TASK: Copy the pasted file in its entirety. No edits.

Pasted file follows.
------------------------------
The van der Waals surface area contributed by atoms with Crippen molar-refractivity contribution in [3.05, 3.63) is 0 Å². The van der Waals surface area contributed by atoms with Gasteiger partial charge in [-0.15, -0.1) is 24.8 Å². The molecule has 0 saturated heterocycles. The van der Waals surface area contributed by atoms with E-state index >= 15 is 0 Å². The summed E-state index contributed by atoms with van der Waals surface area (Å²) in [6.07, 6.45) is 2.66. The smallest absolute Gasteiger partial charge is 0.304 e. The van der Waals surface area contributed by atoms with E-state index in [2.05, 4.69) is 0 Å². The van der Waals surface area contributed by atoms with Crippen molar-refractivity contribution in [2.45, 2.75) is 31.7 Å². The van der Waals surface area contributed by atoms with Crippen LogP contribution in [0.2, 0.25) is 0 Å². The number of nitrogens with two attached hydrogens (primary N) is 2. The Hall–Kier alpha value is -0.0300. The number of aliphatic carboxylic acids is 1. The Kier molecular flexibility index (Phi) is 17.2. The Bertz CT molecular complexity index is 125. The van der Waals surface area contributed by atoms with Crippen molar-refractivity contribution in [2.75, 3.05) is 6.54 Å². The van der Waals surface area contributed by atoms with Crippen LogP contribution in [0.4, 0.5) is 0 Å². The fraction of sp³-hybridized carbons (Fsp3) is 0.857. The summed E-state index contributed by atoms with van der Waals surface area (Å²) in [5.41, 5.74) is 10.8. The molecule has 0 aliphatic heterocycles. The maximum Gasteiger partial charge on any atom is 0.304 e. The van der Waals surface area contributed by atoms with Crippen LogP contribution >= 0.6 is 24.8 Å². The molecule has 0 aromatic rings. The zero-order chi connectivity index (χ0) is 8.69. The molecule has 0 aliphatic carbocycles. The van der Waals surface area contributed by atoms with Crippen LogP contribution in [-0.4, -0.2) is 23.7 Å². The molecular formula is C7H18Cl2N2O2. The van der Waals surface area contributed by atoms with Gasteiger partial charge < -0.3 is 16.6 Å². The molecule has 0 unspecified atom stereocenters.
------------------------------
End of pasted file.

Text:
The van der Waals surface area contributed by atoms with Crippen molar-refractivity contribution in [3.05, 3.63) is 0 Å². The van der Waals surface area contributed by atoms with Gasteiger partial charge in [-0.15, -0.1) is 24.8 Å². The molecule has 0 saturated heterocycles. The van der Waals surface area contributed by atoms with E-state index >= 15 is 0 Å². The summed E-state index contributed by atoms with van der Waals surface area (Å²) in [6.07, 6.45) is 2.66. The smallest absolute Gasteiger partial charge is 0.304 e. The van der Waals surface area contributed by atoms with E-state index in [2.05, 4.69) is 0 Å². The van der Waals surface area contributed by atoms with Crippen molar-refractivity contribution in [2.45, 2.75) is 31.7 Å². The van der Waals surface area contributed by atoms with Crippen LogP contribution in [0.2, 0.25) is 0 Å². The number of nitrogens with two attached hydrogens (primary N) is 2. The Hall–Kier alpha value is -0.0300. The number of aliphatic carboxylic acids is 1. The Kier molecular flexibility index (Phi) is 17.2. The Bertz CT molecular complexity index is 125. The van der Waals surface area contributed by atoms with Crippen molar-refractivity contribution in [2.75, 3.05) is 6.54 Å². The van der Waals surface area contributed by atoms with Crippen LogP contribution in [0.4, 0.5) is 0 Å². The fraction of sp³-hybridized carbons (Fsp3) is 0.857. The summed E-state index contributed by atoms with van der Waals surface area (Å²) in [5.41, 5.74) is 10.8. The molecule has 0 aliphatic heterocycles. The maximum Gasteiger partial charge on any atom is 0.304 e. The van der Waals surface area contributed by atoms with Crippen LogP contribution >= 0.6 is 24.8 Å². The molecule has 0 aromatic rings. The zero-order chi connectivity index (χ0) is 8.69. The molecule has 0 aliphatic carbocycles. The van der Waals surface area contributed by atoms with Crippen LogP contribution in [-0.4, -0.2) is 23.7 Å². The molecular formula is C7H18Cl2N2O2. The van der Waals surface area contributed by atoms with Gasteiger partial charge < -0.3 is 16.6 Å². The molecule has 0 unspecified atom stereocenters.